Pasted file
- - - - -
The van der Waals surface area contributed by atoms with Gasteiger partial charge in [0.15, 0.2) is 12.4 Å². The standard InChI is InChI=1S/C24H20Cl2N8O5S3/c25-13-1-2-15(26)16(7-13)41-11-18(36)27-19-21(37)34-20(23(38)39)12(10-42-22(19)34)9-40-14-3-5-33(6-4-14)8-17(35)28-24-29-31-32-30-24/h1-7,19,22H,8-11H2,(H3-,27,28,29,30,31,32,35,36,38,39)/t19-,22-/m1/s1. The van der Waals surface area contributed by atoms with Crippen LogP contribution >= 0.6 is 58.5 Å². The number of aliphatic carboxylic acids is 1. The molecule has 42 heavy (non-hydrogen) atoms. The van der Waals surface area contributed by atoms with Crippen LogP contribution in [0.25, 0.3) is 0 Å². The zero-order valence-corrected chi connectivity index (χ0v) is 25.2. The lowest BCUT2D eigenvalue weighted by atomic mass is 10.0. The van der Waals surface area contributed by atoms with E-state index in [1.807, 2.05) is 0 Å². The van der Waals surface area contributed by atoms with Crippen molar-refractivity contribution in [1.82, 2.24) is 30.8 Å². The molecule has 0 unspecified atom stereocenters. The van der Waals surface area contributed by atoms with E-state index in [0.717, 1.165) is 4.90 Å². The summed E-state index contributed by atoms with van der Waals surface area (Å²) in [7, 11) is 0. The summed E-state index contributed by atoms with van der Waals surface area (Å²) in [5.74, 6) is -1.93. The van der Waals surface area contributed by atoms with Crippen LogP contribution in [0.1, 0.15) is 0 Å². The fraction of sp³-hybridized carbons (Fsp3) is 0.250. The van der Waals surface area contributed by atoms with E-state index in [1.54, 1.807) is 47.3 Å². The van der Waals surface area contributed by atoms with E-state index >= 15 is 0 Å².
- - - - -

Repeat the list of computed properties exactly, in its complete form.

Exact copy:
The van der Waals surface area contributed by atoms with Gasteiger partial charge in [0.15, 0.2) is 12.4 Å². The standard InChI is InChI=1S/C24H20Cl2N8O5S3/c25-13-1-2-15(26)16(7-13)41-11-18(36)27-19-21(37)34-20(23(38)39)12(10-42-22(19)34)9-40-14-3-5-33(6-4-14)8-17(35)28-24-29-31-32-30-24/h1-7,19,22H,8-11H2,(H3-,27,28,29,30,31,32,35,36,38,39)/t19-,22-/m1/s1. The van der Waals surface area contributed by atoms with Crippen LogP contribution >= 0.6 is 58.5 Å². The number of aliphatic carboxylic acids is 1. The molecule has 42 heavy (non-hydrogen) atoms. The van der Waals surface area contributed by atoms with Crippen LogP contribution in [0.25, 0.3) is 0 Å². The zero-order valence-corrected chi connectivity index (χ0v) is 25.2. The lowest BCUT2D eigenvalue weighted by atomic mass is 10.0. The van der Waals surface area contributed by atoms with E-state index in [1.807, 2.05) is 0 Å². The van der Waals surface area contributed by atoms with Crippen molar-refractivity contribution in [1.82, 2.24) is 30.8 Å². The molecule has 0 unspecified atom stereocenters. The van der Waals surface area contributed by atoms with E-state index in [0.717, 1.165) is 4.90 Å². The summed E-state index contributed by atoms with van der Waals surface area (Å²) in [7, 11) is 0. The summed E-state index contributed by atoms with van der Waals surface area (Å²) in [5.74, 6) is -1.93. The van der Waals surface area contributed by atoms with Crippen LogP contribution in [0.1, 0.15) is 0 Å². The fraction of sp³-hybridized carbons (Fsp3) is 0.250. The van der Waals surface area contributed by atoms with E-state index in [1.54, 1.807) is 47.3 Å². The van der Waals surface area contributed by atoms with E-state index >= 15 is 0 Å².